The writing is obviously for a younger reader, probably about middle grade. While I don't typically read middle grade books, I felt I was still able to enjoy it, that it wasn't too "dumbed down".

As for why it is banned....poppycock! I think this is a perfect book for a middle-schooler/early high school student. While I might agree that a parent should be on standby for some scenes (just in case questions or discussion topics arise), I think this book is a great gateway into a better understanding of our world and the things we hold important. What better way to show a burgeoning young man or woman how valuable choice and love and the beauty of nature around us than to show a world that doesn't have any of that. What a better way to show kids to be engaged in everything around us, that life is precious, that emotions, good and bad, are important and healthy.

"The Giver" may not be the first dystopian novel nor the last, but it's still an important work that can teach everyone something new. If things like loving your family, the horrors of killing someone because they aren't "useful", and the gift of choice and the beauty of nature are things we don't want in our society, then sure, this book should remain banned. Personally, I WANT to love, I WANT choice, I WANT to see beauty, I WANT to feel and think and be and have different opinions than everyone else. I think the banning of this book is the highest form of irony; I know if I ever have kids, that I won't be banning it from them.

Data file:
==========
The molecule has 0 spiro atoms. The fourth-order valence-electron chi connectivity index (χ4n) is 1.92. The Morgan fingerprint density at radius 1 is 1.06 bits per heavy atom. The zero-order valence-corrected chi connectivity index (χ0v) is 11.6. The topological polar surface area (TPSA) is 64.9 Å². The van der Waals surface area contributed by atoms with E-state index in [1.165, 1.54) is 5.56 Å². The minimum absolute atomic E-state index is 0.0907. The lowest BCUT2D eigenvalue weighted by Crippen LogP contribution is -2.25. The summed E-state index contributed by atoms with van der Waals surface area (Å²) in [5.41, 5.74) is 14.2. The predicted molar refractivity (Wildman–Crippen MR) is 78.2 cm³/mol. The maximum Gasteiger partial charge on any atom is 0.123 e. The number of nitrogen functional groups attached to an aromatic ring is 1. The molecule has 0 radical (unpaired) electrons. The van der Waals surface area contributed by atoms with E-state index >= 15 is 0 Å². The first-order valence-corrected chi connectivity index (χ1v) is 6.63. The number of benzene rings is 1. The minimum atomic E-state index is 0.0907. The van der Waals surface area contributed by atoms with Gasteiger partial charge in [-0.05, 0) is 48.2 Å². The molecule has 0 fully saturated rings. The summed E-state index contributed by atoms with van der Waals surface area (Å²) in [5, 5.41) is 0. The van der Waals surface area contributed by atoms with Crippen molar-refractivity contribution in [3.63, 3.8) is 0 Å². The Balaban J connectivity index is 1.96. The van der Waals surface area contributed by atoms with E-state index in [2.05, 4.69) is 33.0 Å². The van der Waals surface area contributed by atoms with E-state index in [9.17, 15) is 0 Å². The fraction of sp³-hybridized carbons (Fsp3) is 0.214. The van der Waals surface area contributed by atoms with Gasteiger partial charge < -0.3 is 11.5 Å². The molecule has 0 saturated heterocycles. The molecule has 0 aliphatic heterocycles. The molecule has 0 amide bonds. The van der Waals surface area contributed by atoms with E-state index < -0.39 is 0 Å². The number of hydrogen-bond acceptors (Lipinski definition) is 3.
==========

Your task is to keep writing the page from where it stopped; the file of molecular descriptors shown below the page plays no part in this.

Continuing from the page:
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Quotes Crystal Starr Light Liked

Lois Lowry
“The worst part of holding the memories is not the pain. It's the loneliness of it. Memories need to be shared.”
Lois Lowry, The Giver

Lois Lowry
“For the first time, he heard something that he knew to be music. He heard people singing. Behind him, across vast distances of space and time, from the place he had left, he thought he heard music too. But perhaps, it was only an echo.”
Lois Lowry, The Giver

Lois Lowry
“It's the choosing that's important, isn't it?”
Lois Lowry, The Giver

Reading Progress

10/03/2012 page 20
11.0% "Excellent dystopian world building!! No brainer though."
10/03/2012 page 29
16.0% "Only 29 pages in, and I feel like I understand the world and the rules and how this society is ACTUALLY OPPRESSIVE. So funny that this book is on the banned's basically about banning free thought (no wonder though, right?)."
10/04/2012 page 80
44.0% "I am enjoying the pants off this book. I think it's more geared to a middle-age reading grade (one I don't typically read), but I think it's great. Good world-building. Very ominous. Very ironic that this book would be banned (why am I not surprised?)."
10/04/2012 page 97
54.0% "So I'm wondering how The Giver is passing on the memories to Jonas. Is it a special power? Also, are people unable to see color or has color itself been genetically removed?"
10/05/2012 page 153
85.0% "Well, Jonas found out what happens when people are "released"--gut-wrenching."
10/05/2012 page 168
93.0% "Biggest problem I have with this book is I don't quite understand the memories thing. How does the Giver send the memories to Jonas? Is this a special ability that has been genetically added to a person? Is it science or magic? And how are they going to give these memories to the people? If I can ignore that hurdle, this is, duh, an amazing book."